Despite which, Forest's share of play grew as the half wore on with the Hornets riding their luck on a couple of occasions. Much of their attacking play involved switching play from flank to flank with fullbacks in forward positions almost glued to the touchline, stretching the Watford defence. After one such move, David Prutton's neat near-post ball was met by Lester, who had slightly too much weight on his flicked header which cleared the bar. A narrower squeak came when Scimeca's cross from the right found Bopp attacking the far post. The German somehow managed to steer the ball around the post from no more than two yards out, claiming a corner to hide his embarrassment.
That Watford's goal remained unbreached during this period was thanks in no small part to the strikers whose motion and threat, buzzing around up front like, well, Hornets for want of a better description, prevented Forest from having the confidence to really commit numbers forward. On one break from the back, Nielsen's harrying challenge deprived Walker of the time he wanted, releasing Smith down the right. His accurate cross was met perfectly by Webber, heading the ball low towards the bottom corner... until Ward got down and pushed it round the post for a corner.
Forest had the better chances though, and although we defended well on the whole the chances were not all of the home side's creation... Dyche, on one memorable occasion, made the same elementary mistake that defines any attempt I ever make at playing football and took his eye off the ball as he attempted to trap it, let it roll under his boot and Bopp was away down the right. This move came to nothing, but the margin of error continued to narrow... Nielsen was able to clear comfortably off the line after Jess's prodded shot beat Chamberlain, then Forest had a goal disallowed as Michael Dawson charged the Watford keeper.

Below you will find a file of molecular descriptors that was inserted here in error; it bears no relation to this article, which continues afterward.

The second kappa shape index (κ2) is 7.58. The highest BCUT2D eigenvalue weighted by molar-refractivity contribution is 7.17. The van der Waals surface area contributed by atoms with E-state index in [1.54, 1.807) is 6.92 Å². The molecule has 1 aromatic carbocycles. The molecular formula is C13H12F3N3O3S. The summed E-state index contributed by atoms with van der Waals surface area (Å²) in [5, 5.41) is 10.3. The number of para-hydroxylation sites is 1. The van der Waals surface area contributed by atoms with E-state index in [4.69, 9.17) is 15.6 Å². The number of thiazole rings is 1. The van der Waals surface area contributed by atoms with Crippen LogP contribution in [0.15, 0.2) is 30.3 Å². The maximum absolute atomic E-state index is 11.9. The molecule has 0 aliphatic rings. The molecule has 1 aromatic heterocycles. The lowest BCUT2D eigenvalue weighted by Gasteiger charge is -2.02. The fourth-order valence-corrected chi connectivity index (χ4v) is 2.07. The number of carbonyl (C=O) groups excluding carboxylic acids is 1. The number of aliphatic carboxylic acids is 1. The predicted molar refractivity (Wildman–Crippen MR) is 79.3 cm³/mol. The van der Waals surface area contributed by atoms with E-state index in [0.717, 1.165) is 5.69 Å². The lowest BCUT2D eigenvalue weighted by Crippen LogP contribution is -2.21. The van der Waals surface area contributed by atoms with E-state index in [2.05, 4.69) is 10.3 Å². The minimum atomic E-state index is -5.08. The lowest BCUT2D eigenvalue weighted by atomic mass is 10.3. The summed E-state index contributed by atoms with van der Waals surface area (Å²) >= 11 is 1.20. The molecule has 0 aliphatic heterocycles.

Instead, it was the Hornets that took the lead. Webber, somewhat inevitably, created the opening, winning a foul just to the left of the penalty-area following a challenge from Louis-Jean.
It should be pointed out at this juncture that our view of this particular incident was not ideal... quite low down behind the opposite goal. However, the only interpretation that could be offered from our standpoint was that Webber was quite absolutely taken out by a challenge that really should have earned a booking. This interpretation was, it transpired, wholly echoed by both Sky and 3CR but did not appear to win favour around the City Ground. Grumbling mutated quickly into apoplexy in the home stands, as Ardley's free kick was met by Dyche, who was perhaps unlucky to see his header come back off the post...only for the rebound to fall conveniently for Cox to finish with a highly cathartic wallop.
This incident changed not just the scoreline, but the whole pattern of the game and path that the afternoon was taking. For all that Watford had the lead and had made chances, Forest had been the better side in a decent first half from both teams and had the game continued in the same vein they would have stood a better than even chance of retrieving it.
Instead, the Forest crowd reacted to this one moment of controversy (for referee Webster had scarcely had a call to make prior to the free kick that made the goal) by allowing the air of indignation that always seems to permeate the City Ground to fully take control. Webster went off at half-time to howls of derision, a theme that was to dominate the rest of the game. At Norwich, Watford reacted badly to an unmerited piece of bad luck. Forest took that and raised it plenty.
The start of the second half saw a more urgent attempt by the home side to break through, and for a while the unfussy clearances of Cox and Dyche became a dominant feature. We were still a threat on the break, however, with Webber's ability to swing his body one way as he turns the ball another buying him space, and the team a breather, on a number of occasions. When midfielder Scimeca collided with a colleague and had to be stretchered off, he was replaced with a third striker, the popular and bullish Marlon Harewood, whose penchant for aggressive running on the ball briefly threatened to cause us problems. It didn't take too long for his head to drop however, one particularly pathetic swallow-dive failing even to stir the still livid Forest support.